Most new dirt bikers assume that all dirt bikes would have a kickstand to support the bike when you're not out riding. Unfortunately, this is not always true.
While some dirt bikes do come with kickstands, many do not. The reason why is that it shaves a little weight off the bike, is one less piece to get caught in vegetation, and it costs the manufacturers less money. The primary reason is weight savings.
Weight Savings - Motocross riders will do anything to shave a few pounds off a bike. Throwing the heavy weight of the bike around slows riders down and makes the bike harder to maneuver, so a little weight savings is welcomed. It seems rather extreme to worry about 2 pounds, but they'll get what they can.
Kickstands Aren't Secure - Often times, dirt bikes fall over when on kick stands. They force the bike to be leaned to one side, and the kick stand can sink in soft dirt and eventually cause a fall, or someone could bump the bike and the little kick stand isn't always enough to stabilize the bike. Some avoid kick stands because they are less secure than putting it on a stand.
Can Get Caught On Things - This seems a little silly to me because there are already 100+ spots on a dirt bike that can pick up vegetation, but some argue that kick stands can get caught on things while you're riding enduro. This is the thinking carried over from the mountain biking world.
Saves Money on Manufacturing - This is another dumb reason. A kickstand costs manufacturers $2 to put on a $6,000 dirt bike. I'm not sure this would really deter them.
So How Do You Support Your Dirt Bike?
There are several ways to support your dirt bike when not in use. Fortunately, all of these solutions are cheap and easy. You'll just have to pick the one that is best suited to your style of riding.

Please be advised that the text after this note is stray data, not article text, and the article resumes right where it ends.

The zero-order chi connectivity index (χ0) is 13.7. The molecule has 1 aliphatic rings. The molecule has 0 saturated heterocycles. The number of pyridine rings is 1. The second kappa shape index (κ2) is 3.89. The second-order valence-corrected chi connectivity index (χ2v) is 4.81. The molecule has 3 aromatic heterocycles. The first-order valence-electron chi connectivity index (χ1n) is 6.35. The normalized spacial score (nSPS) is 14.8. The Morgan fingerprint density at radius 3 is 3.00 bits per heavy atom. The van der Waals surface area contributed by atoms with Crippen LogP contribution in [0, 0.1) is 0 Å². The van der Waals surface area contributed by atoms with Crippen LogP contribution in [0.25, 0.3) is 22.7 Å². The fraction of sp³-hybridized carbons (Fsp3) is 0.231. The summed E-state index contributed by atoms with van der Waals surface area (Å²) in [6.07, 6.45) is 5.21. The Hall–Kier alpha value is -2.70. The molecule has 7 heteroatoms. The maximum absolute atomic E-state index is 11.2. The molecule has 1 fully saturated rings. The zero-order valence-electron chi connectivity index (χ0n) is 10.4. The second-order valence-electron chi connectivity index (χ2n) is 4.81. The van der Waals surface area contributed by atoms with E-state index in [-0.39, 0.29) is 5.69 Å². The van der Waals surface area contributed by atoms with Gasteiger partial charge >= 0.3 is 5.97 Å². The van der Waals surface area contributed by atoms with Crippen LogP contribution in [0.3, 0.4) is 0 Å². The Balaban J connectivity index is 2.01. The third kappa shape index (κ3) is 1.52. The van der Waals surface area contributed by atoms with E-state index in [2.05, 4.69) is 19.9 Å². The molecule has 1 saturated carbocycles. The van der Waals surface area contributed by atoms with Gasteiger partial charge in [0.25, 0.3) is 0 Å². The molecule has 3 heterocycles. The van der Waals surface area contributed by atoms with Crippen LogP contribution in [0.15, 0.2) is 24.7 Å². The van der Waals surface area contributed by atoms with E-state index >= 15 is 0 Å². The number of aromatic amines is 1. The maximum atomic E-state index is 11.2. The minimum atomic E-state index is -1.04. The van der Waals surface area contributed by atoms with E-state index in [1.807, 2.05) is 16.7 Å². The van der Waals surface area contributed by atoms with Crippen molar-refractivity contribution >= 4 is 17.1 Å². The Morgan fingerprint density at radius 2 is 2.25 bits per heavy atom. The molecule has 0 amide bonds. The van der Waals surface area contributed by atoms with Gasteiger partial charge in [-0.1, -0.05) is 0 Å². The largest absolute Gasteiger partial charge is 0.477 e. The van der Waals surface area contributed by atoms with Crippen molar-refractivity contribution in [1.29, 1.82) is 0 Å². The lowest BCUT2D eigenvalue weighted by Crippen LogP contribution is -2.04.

Get a Dirt Bike Stand - This is probably the most common solution. You get a stand that you bring with you in your truck when you go riding. When you are done riding, you simply lift your bike up onto the dirt bike stand. You can buy the flimsy $20 things, but I recommend spending just a few more dollars to get this quality Pit Posse stand on Amazon that will last you 20 years.
Get a Triangle Stand - A triangle stand works similar to a built-in kickstand on a dirt bike, but it provides a wider base for the dirt bike to lean on and consequently is more secure. I don't love this solution because I feel like I'd lose it all the time, but a lot of people use them. Amazon has a triangle stand for under $20.
Install a Traditional Kickstand - The trouble with this solution is that not all dirt bikes are the same height, so you need a kick stand that is built for your bike. You may find one, but for many bikes there simply isn't one available that is custom-tailored to the bike. Also, you'd have to drill holes. However, there's a cool solution called the Ricochet Kickstand that works on most dirt bikes.
Don't Stress This
If you expected your dirt bike to come with a kick stand and this really bugs you, it may be tempting to go drilling holes in your bike and creating a custom kickstand and bickering about why the manufacturer should have included one in the first place. Just embrace it.
Millions of other dirt bike riders got used to this and nobody seems to have a problem supporting their bikes. Just buy a simple dirt bike stand, set your bike on it after riding, and you're set.
The only people who will be royally annoyed by not having a kickstand are those who use a dirt bike for transportation. In this case, it's not practical to carry a stand or a triangle stand with you, LOL. In that case, you need to find a way to install a traditional kickstand or to just lean it up against walls (which is what a lot of people do).
Oh, and if all else fails, do this... (video)
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